Dublin Airport cleared to use anti-drone technology – The Irish Times

Dublin Airport operator DAA has been given clearance to use anti-drone technology and now has the legal right to jam their frequencies or even take them down.

Drone incursions at the airport last spring disrupted flights and delayed thousands of passengers, prompting the DAA to invest in new equipment and train fire service staff in how to use it. However, the airport authority needed approval from the communications regulator, ComReg, before it could deploy the technology.

A spokesman for the regulator said: “Following some amendments to legislation by the Government earlier this summer, ComReg provided DAA, in June, with a licence to operate the device.”

The amendments were done by way of statutory instrument, which are regulations issued by ministers. They included a change to the Wireless Telegraphy Act 1926, the primary legislation.

Minister for Communications Eamon Ryan has added a subsection making it lawful for the DAA or its agents “to work or use a radio frequency jammer at Dublin Airport to interfere with the working of, or otherwise injuriously affect, any UAS [unmanned aircraft system]” where it believes this is necessary to ensure public safety.

Minister for Enterprise Simon Coveney signed a statutory instrument allowing the DAA or its agents at Dublin Airport to interfere with the operation of drones, and use “equipment to control such aircraft remotely, for the purpose of ensuring the safety of civil aviation or public safety”.

A spokesperson for the DAA said: “We acted quickly in response to the Government’s direction on this matter and, following the purchase of counter-drone equipment, the training of relevant personnel and having recently received the necessary approvals, the anti-drone technology is fully operational and available for use as and when required.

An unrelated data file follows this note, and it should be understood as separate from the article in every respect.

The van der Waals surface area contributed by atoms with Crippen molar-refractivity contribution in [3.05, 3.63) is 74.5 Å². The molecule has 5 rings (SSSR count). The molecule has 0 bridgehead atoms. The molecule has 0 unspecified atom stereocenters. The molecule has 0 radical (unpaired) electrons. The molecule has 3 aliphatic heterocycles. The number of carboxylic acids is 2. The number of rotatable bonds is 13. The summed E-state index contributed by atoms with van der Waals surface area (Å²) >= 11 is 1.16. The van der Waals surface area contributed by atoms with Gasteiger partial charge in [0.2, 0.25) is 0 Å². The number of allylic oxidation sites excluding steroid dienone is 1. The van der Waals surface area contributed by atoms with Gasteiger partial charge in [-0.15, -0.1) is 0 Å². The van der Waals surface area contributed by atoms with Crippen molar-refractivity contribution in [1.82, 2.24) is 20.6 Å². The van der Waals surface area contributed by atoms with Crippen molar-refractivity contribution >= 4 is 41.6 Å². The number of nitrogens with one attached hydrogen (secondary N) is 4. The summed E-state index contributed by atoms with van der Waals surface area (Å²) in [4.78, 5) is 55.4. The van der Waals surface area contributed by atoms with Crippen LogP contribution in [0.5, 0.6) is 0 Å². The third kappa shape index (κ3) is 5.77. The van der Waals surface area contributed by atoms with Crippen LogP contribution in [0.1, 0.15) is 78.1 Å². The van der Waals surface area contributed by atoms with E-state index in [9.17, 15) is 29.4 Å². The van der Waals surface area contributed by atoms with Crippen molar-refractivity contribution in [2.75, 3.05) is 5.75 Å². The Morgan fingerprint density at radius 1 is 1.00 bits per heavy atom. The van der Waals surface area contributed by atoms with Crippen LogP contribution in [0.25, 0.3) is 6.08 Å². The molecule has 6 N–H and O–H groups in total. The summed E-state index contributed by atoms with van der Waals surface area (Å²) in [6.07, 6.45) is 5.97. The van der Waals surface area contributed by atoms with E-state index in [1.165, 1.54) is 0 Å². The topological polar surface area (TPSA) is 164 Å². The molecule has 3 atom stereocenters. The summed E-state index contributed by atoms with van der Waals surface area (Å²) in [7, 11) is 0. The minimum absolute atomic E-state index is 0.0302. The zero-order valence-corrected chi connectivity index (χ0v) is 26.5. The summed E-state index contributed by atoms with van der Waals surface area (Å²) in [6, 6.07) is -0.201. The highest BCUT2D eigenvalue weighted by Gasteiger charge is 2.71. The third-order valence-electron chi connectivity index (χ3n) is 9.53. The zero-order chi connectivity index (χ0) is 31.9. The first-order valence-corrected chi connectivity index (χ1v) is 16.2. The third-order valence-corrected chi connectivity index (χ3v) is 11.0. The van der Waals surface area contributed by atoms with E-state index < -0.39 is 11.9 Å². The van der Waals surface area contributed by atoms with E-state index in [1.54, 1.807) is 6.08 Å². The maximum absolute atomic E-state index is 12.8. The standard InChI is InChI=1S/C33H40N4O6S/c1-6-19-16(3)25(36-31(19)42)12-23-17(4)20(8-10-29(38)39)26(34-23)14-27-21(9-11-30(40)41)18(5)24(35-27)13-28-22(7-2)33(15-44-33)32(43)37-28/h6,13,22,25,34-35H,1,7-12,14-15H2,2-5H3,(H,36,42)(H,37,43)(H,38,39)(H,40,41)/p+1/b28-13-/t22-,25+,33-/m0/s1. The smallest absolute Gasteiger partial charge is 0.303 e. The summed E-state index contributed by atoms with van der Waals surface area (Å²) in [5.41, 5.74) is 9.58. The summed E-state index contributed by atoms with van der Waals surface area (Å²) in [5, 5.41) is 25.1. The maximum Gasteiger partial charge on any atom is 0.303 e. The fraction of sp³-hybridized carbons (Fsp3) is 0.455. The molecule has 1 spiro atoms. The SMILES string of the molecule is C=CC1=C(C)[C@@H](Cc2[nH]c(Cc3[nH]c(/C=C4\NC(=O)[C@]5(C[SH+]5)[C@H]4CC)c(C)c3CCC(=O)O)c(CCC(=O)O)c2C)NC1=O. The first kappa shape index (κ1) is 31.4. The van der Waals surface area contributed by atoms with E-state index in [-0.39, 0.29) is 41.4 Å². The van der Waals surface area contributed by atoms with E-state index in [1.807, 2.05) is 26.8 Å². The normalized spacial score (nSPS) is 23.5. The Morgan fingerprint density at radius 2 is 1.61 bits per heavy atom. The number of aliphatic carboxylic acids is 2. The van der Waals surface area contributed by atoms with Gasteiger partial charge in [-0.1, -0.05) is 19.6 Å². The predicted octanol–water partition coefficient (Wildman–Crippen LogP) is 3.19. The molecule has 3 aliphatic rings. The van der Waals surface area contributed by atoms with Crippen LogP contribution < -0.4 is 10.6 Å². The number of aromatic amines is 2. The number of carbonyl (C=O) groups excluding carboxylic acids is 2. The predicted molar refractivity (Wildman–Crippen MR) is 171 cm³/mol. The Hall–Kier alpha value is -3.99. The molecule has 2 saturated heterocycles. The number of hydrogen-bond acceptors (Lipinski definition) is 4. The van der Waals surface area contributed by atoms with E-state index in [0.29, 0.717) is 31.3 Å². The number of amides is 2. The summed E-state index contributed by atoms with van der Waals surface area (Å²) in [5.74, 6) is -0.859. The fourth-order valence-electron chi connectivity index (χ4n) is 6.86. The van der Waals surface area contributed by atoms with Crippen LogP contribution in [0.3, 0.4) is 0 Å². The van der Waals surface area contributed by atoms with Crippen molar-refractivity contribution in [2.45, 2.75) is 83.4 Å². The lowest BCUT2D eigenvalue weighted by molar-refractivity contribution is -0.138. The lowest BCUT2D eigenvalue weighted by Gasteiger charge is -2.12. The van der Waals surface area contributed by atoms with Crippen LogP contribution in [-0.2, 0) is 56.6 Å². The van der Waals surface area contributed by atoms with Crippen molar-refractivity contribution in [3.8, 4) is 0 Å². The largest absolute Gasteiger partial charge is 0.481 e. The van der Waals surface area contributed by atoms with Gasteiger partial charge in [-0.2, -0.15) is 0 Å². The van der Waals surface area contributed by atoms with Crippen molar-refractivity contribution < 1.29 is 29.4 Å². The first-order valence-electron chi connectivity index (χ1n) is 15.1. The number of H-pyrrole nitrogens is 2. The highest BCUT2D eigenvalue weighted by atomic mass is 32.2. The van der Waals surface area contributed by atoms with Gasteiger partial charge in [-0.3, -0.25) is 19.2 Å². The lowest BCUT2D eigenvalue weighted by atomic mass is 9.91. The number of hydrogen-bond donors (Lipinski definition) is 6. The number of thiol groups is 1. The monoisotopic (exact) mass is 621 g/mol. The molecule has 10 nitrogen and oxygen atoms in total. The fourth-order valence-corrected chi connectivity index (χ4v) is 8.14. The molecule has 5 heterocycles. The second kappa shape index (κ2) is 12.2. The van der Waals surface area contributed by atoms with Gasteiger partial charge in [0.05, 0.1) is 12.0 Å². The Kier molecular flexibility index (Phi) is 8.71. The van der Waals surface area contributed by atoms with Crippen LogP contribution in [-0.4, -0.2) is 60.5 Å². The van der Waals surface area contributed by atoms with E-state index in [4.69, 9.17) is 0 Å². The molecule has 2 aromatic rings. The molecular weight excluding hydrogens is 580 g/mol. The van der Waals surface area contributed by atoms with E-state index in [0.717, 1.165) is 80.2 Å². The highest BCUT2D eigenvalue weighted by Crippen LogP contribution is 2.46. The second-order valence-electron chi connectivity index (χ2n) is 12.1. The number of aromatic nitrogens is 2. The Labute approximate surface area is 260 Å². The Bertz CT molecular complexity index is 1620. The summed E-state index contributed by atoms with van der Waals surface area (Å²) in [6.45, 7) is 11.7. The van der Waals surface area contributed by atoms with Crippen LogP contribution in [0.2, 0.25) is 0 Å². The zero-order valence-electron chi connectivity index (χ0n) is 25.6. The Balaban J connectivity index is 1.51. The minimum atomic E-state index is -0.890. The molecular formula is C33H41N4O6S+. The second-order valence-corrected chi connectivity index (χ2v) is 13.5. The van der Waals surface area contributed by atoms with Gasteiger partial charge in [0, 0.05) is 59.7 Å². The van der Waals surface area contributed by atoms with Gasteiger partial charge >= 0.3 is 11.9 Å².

“We remind all drone users that it is illegal to operate a drone within five kilometres of any Irish airport.”

The agency has had drone-detection equipment for some time but, unlike many other big European airports, did not have the legal right to take down unmanned aircraft when they trespassed into the safety zone around Dublin Airport. As a result, there were severe disruptions to flights in February and March after drone incursions.

At one point Ryanair said that flights had to be suspended six times in six weeks due to the disruption and called on Mr Ryan to resign if he could not fix the issue. The Minister rejected claims that all that was required was to give the DAA the go-ahead to use technology. “It’s not as simple as Michael O’Leary says,” Mr Ryan told RTÉ in March.

DAA initially called for new legislation and a State agency to be responsible for managing counter-drone technology.

It was originally thought that primary legislation would have to be changed in order allow the DAA to use its counter-drone technology. But last March, Minister of State for Transport Jack Chambers said he had been informed by the Attorney General that there might only be a requirement for a statutory instrument.

A further incident of drone activity was detected at Dublin Airport on August 3rd, leading to two inbound flights being diverted to Belfast and a number of other aircraft being required to hold for a short period.

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